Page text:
In Scotland the real electorate was, perhaps, 2,550 men, either landed magnates or the borough merchants. This was his power base. Dundas was already well connected in Scotland and he would have likely known or known of them all. Of the 45 members of parliament, Dundas controlled absolutely 43 of them. If a Scot wanted to further his career, particularly the sons of lairds and the aristocracy for whom commerce was infra dig, Dundas was the only source of preferment.

He could give you a commission in the army or navy. He could give you a pension, a job in India or a myriad of positions in Scotland. Examples of his patronage include officer of customs in Bo'ness, agent for tithes, collector of crown rents, and clerk of sessions. He made the Earl of Seaforth a Lieutenant-General with the appropriate salary. When the earl's finances remained precarious, Dundas then appointed him Governor of Barbados. Dundas also returned the confiscated Jacobite estates to their original owners and withdrew the penal legislation against Highland dress.

If that wasn’t enough, he also re-organised the finances of India and laid the foundation for the Raj and the Empire, stuffing its administration full of Scots as he did so. He was Treasurer of the Navy and re-organised its finances as well. When he became First Lord of the Admiralty in 1804, he upped the number of ships by 168 in a year, laying the foundation for the dominance of the Royal Navy and the defeat of Napoleon. His work for the ordinary seamen is testified by the plaque on his memorial column saying that its cost was met ‘by the voluntary contributions of the officers, petty officers, seamen and marines’.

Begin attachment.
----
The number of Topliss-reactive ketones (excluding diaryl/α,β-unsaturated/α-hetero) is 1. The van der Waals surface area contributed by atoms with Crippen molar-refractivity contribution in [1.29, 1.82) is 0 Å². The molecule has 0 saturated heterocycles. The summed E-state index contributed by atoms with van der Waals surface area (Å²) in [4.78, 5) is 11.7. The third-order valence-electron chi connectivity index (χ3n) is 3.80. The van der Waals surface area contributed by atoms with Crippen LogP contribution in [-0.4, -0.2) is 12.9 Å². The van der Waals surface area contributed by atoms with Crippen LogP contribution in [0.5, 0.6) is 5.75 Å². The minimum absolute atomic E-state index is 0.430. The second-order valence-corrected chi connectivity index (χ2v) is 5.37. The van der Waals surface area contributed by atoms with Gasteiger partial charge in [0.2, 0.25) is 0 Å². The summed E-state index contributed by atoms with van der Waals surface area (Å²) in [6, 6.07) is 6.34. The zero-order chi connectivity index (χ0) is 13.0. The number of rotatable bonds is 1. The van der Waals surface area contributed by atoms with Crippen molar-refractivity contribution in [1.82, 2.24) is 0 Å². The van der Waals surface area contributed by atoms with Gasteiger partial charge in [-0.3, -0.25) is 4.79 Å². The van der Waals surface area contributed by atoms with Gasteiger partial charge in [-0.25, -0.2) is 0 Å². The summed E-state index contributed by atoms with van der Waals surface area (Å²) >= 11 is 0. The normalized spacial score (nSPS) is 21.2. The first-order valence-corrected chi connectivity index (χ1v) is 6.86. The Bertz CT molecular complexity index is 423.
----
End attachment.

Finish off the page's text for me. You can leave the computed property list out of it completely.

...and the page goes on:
In 1806, Pitt died whilst in office and the House of Lords impeached Dundas for the misappropriation of public funds, the last time such a trial took place in Britain. He may well have misappropriated public funds, since he failed to keep proper accounts — indeed he destroyed relevant papers —of navy finances of which he was treasurer for 17 years.

But, astonishingly for the times, it looked as if Dundas did not use public money for his personal benefit. Instead, he used it to buttress his own power, further government interests and, it seems, to pay the debts of the prime minister! Although masters when it came to conducting the economic affairs of the nation, both Pitt and Dundas were chaotic when it came to managing their own money. The nation paid off the £60,000 that Pitt owed on his death. Dundas's heirs were left to cope with his own £65,000 debt.

After Dundas was found not guilty, he was not returned to high public office. He died in 1811 in Edinburgh, having cemented Scotland as a full partner with England. William Wilberforce, whose campaign to abolish the slave trade had been thwarted by Dundas for years, wrote in his journal: 'About a year before he died, we met in the stone passage which leads from the Horse Guards to the Treasury. We came suddenly upon each other, just in the open part, where the light struck upon our faces. We saw one another, and at first I thought he was passing on, but he stopped and called out, 'Ah, Wilberforce, how do you do?' and gave me a hearty shake by the hand. I would have given a thousand pounds for that shake. I never saw him afterwards.'